Detection of recurrent alternative splicing switches in tumor samples reveals novel signatures of cancer

Nucleic Acids Res. 2015 Feb 18;43(3):1345-56. doi: 10.1093/nar/gku1392. Epub 2015 Jan 10.


The determination of the alternative splicing isoforms expressed in cancer is fundamental for the development of tumor-specific molecular targets for prognosis and therapy, but it is hindered by the heterogeneity of tumors and the variability across patients. We developed a new computational method, robust to biological and technical variability, which identifies significant transcript isoform changes across multiple samples. We applied this method to more than 4000 samples from the The Cancer Genome Atlas project to obtain novel splicing signatures that are predictive for nine different cancer types, and find a specific signature for basal-like breast tumors involving the tumor-driver CTNND1. Additionally, our method identifies 244 isoform switches, for which the change occurs in the most abundant transcript. Some of these switches occur in known tumor drivers, including PPARG, CCND3, RALGDS, MITF, PRDM1, ABI1 and MYH11, for which the switch implies a change in the protein product. Moreover, some of the switches cannot be described with simple splicing events. Surprisingly, isoform switches are independent of somatic mutations, except for the tumor-suppressor FBLN2 and the oncogene MYH11. Our method reveals novel signatures of cancer in terms of transcript isoforms specifically expressed in tumors, providing novel potential molecular targets for prognosis and therapy. Data and software are available at: and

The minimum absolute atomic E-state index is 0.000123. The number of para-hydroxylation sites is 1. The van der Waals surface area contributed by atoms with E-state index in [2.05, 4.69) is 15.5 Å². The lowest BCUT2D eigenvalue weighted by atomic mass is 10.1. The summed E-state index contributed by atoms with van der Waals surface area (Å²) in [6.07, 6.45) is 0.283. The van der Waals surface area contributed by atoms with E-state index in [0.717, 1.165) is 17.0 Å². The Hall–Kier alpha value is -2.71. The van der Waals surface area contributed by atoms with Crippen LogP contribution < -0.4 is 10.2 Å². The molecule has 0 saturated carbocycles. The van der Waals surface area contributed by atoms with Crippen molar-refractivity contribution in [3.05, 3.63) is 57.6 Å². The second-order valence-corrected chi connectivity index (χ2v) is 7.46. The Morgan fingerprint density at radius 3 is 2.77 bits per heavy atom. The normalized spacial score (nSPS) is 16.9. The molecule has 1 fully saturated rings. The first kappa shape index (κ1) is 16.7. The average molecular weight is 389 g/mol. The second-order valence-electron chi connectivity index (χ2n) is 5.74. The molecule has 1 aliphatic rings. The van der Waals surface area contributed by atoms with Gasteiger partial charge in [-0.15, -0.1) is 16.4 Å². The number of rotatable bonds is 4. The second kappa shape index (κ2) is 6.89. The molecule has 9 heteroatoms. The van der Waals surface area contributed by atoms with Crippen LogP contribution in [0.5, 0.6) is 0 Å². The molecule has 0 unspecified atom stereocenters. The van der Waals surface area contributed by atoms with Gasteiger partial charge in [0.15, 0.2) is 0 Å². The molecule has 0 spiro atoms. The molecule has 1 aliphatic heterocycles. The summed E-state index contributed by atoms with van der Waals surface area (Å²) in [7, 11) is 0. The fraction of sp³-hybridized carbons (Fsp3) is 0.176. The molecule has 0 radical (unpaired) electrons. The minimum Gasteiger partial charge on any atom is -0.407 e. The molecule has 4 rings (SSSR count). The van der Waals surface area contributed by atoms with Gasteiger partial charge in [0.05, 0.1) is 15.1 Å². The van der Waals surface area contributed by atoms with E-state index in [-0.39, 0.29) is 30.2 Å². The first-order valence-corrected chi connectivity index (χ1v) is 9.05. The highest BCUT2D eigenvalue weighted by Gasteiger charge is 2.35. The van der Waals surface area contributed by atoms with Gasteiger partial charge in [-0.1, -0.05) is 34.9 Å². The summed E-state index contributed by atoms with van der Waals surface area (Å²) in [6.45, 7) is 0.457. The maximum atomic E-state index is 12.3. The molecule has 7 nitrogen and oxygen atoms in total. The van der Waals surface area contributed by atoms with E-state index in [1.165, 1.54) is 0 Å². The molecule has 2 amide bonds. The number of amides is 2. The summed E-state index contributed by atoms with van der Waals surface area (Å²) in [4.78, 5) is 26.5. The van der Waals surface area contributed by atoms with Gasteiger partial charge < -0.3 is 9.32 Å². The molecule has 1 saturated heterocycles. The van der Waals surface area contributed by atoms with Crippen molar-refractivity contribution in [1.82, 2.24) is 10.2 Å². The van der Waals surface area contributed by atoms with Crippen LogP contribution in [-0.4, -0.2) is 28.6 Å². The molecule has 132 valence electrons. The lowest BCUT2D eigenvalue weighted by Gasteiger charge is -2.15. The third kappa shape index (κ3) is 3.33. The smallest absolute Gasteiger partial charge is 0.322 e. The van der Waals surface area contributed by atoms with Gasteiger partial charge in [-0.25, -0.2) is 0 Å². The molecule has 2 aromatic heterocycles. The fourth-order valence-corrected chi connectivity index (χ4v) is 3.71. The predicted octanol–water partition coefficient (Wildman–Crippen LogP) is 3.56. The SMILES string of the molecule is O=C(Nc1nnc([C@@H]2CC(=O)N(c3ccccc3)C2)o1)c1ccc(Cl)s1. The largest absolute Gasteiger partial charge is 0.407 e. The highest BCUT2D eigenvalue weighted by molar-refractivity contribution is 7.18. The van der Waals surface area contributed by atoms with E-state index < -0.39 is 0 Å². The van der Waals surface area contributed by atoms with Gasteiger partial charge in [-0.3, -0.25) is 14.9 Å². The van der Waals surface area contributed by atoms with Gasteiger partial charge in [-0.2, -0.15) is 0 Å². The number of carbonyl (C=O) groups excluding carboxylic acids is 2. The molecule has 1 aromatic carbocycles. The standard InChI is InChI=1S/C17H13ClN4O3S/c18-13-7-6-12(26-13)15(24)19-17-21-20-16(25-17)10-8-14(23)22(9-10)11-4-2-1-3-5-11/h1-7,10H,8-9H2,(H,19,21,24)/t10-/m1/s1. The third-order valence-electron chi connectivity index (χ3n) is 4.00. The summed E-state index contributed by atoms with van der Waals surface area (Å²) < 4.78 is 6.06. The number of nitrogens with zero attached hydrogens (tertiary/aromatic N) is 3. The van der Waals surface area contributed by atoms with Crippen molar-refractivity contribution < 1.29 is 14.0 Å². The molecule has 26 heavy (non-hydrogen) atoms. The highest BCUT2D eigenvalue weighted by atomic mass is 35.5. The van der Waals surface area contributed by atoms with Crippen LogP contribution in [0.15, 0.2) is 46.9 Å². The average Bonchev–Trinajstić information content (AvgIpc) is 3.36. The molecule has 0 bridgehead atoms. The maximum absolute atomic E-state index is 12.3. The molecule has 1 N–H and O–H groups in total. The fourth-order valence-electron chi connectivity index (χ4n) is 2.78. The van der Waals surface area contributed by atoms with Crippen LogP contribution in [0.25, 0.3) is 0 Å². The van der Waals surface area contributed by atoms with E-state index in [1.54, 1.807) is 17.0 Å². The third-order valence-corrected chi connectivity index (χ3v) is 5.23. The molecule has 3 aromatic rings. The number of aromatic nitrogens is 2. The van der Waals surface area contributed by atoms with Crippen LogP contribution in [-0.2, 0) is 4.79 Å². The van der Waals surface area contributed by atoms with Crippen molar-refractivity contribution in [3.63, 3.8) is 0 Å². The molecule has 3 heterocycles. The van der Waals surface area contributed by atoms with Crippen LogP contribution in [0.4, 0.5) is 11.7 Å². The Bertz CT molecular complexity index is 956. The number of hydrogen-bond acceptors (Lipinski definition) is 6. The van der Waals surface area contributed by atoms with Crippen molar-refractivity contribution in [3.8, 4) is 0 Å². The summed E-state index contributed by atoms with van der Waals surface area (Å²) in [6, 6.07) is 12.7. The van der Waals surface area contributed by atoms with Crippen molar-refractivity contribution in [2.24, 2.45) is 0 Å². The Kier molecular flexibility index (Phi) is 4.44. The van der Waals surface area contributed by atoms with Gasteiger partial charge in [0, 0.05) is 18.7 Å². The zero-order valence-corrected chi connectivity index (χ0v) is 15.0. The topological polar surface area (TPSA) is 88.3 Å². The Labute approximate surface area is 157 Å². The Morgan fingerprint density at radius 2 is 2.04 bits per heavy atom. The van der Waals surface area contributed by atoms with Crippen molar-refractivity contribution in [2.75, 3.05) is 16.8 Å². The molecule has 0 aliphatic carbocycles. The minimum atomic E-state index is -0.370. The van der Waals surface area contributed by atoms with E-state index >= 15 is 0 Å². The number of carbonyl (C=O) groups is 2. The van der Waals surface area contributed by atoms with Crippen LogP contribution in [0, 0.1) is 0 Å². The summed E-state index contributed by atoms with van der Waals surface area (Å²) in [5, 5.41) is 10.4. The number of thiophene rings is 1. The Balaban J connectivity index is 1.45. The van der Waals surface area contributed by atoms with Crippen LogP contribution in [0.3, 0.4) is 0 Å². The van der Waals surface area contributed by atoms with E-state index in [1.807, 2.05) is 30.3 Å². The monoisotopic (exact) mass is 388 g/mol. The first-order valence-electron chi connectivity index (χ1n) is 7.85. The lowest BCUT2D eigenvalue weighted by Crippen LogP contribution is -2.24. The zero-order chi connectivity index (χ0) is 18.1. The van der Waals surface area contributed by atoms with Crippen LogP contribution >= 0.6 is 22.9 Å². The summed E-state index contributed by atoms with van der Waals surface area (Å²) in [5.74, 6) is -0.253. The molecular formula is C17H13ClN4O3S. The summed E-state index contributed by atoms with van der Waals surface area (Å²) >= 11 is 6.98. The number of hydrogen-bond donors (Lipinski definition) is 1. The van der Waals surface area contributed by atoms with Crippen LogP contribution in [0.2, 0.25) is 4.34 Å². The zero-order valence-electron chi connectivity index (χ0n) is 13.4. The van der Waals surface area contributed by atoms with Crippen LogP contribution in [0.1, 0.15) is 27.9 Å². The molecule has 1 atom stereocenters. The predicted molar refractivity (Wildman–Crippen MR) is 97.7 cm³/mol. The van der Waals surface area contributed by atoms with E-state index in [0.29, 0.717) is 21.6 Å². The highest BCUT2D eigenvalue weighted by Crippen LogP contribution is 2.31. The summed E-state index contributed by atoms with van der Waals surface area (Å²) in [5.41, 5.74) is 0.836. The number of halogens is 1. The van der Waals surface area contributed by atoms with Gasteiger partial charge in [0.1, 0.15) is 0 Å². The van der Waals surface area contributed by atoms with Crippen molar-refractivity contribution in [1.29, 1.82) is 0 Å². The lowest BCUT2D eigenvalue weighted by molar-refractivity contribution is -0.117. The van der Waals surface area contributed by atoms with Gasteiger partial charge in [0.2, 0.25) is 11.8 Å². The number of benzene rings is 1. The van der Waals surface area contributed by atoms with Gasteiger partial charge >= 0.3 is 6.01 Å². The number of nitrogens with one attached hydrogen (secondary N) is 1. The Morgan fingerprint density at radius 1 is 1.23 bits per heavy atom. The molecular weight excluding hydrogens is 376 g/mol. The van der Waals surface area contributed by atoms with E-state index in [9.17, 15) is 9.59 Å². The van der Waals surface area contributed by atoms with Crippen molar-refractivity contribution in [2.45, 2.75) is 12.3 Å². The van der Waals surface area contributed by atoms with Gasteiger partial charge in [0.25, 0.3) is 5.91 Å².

Publication types

  • Research Support, Non-U.S. Gov't

MeSH terms

  • Algorithms
  • Alternative Splicing*
  • Humans
  • Mutation
  • Neoplasms / genetics*

Associated data

  • figshare/1061917